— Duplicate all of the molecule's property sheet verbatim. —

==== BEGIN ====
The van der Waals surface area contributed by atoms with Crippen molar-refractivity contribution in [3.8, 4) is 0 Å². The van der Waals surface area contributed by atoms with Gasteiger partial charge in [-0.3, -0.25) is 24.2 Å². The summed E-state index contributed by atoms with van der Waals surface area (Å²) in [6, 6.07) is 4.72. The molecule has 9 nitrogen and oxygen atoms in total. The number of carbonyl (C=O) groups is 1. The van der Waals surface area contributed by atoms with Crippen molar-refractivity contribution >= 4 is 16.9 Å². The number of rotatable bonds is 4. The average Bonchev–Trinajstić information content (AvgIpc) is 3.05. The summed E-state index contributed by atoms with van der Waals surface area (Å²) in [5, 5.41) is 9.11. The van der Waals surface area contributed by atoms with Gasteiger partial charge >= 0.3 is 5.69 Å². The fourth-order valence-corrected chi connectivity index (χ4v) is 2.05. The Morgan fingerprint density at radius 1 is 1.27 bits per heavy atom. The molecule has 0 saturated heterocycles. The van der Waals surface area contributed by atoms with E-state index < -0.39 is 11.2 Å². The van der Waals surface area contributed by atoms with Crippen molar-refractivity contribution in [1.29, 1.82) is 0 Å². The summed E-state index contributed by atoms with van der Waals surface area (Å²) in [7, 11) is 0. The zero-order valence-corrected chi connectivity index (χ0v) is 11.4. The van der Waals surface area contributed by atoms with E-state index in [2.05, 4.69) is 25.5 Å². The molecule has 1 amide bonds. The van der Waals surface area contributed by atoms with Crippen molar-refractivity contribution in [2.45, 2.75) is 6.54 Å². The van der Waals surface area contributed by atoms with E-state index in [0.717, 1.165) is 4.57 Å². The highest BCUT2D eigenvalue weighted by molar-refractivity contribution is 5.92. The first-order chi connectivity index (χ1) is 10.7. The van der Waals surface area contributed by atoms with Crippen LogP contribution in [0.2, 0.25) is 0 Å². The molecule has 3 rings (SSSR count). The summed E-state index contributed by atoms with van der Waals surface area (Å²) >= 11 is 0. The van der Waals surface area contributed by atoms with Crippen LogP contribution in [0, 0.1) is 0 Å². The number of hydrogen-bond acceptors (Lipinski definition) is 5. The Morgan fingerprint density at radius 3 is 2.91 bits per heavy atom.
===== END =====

The van der Waals surface area contributed by atoms with Crippen molar-refractivity contribution in [3.8, 4) is 0 Å². The van der Waals surface area contributed by atoms with Gasteiger partial charge in [-0.3, -0.25) is 24.2 Å². The summed E-state index contributed by atoms with van der Waals surface area (Å²) in [6, 6.07) is 4.72. The molecule has 9 nitrogen and oxygen atoms in total. The number of carbonyl (C=O) groups is 1. The van der Waals surface area contributed by atoms with Crippen molar-refractivity contribution >= 4 is 16.9 Å². The number of rotatable bonds is 4. The average Bonchev–Trinajstić information content (AvgIpc) is 3.05. The summed E-state index contributed by atoms with van der Waals surface area (Å²) in [5, 5.41) is 9.11. The van der Waals surface area contributed by atoms with Gasteiger partial charge >= 0.3 is 5.69 Å². The fourth-order valence-corrected chi connectivity index (χ4v) is 2.05. The Morgan fingerprint density at radius 1 is 1.27 bits per heavy atom. The molecule has 0 saturated heterocycles. The van der Waals surface area contributed by atoms with E-state index < -0.39 is 11.2 Å². The van der Waals surface area contributed by atoms with Crippen molar-refractivity contribution in [1.29, 1.82) is 0 Å². The summed E-state index contributed by atoms with van der Waals surface area (Å²) in [7, 11) is 0. The zero-order valence-corrected chi connectivity index (χ0v) is 11.4. The van der Waals surface area contributed by atoms with E-state index in [2.05, 4.69) is 25.5 Å². The molecule has 1 amide bonds. The van der Waals surface area contributed by atoms with Crippen molar-refractivity contribution in [2.45, 2.75) is 6.54 Å². The van der Waals surface area contributed by atoms with E-state index in [0.717, 1.165) is 4.57 Å². The highest BCUT2D eigenvalue weighted by molar-refractivity contribution is 5.92. The first-order chi connectivity index (χ1) is 10.7. The van der Waals surface area contributed by atoms with Crippen LogP contribution in [0.2, 0.25) is 0 Å². The molecule has 3 rings (SSSR count). The summed E-state index contributed by atoms with van der Waals surface area (Å²) >= 11 is 0. The van der Waals surface area contributed by atoms with Crippen LogP contribution in [0, 0.1) is 0 Å². The number of hydrogen-bond acceptors (Lipinski definition) is 5. The Morgan fingerprint density at radius 3 is 2.91 bits per heavy atom.